In particular there is a good deal of thinking that sees the future improved by means of genetic engineering and other "artificial" means, to the point that some envision human beings improved intellectually and even morally or, alternatively, the emergence of artificial intelligence suppressing what humans are capable of.  Arguably, however, such a picture challenges the idea that those who would embody such progress would still be human beings.  Moreover, one of the most well-entrenched conceptions of human nature is that we are all capable of both good and evil, regardless of our levels of intelligence.  So while progress may be possible in one or another special region of human life, the idea that humanity in its essence might somehow become upgraded is likely to be wrong. Evolution or God produced humanity and it is what it is. There may emerge something different from it but also much like it but that would no longer be humanity.

What is likely is that progress of the fundamental sort that motivates the works of optimistic science fiction writers can take place only in the course of an individual human being's life.  Someone may become a better and better person, although even there nothing is guaranteed.  Certainly one can improve one's skills and techniques, learn to play an instrument or a sport better and better up to a point.  We all may well reach a later stage of life at which we must face the end and this may be advantageous to some, while not so much to others--it depends on their character, ultimately. (Character is detiny, said Heraclitus wisely many moons ago!) Yet the inevitability of death and old age, as far as current mainstream understanding has it, seems to place a limit before everyone's progress.

When one is inclined, as have been Hegel and Marx, among others, to treat humanity (even reality) as a developing organism, the idea of holistic progress comes naturally to one's mind, since the organisms with which we are familiar, including ourselves, do undergo progress or development. But the extrapolation is probably mistaken.  Progress of the kind that would in the future remove the necessity for individual effort, for vigilance and tenacity, is not likely to be possible.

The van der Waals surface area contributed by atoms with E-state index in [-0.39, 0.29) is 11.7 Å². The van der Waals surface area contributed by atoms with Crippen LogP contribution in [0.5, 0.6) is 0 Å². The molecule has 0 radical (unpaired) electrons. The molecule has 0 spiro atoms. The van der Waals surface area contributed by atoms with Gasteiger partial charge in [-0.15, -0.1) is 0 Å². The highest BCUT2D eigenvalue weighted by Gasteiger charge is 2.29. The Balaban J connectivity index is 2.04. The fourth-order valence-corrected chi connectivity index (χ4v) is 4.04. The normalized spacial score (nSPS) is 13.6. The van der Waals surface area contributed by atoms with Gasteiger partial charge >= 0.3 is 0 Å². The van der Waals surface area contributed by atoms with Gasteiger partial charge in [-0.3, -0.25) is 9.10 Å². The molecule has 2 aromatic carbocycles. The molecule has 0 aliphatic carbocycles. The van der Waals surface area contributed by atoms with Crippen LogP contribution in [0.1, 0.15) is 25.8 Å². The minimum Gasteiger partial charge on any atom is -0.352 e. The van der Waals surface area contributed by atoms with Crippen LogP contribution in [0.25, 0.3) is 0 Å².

In general, the kind of progress that it's reasonable to strive for in human communities has to do with individual self-improvement, some measure of improvement on the system of laws, and the overall deployment of technologically improved means for doing what is important to people. None of this, however, can reasonably be guaranteed or expected and regress, stagnation, as well as progress, are always a possibility. Expectations that progress is inevitable are not reasonable when it comes to human beings, given their nature as self-directed, self-governing beings, each of whom individually needs to make the choice to advance in life. If that choice isn't made on a sustained, ongoing basis, progress will not be forthcoming.  Nor can the diligent, effortful life of one person carry over to his or her offspring.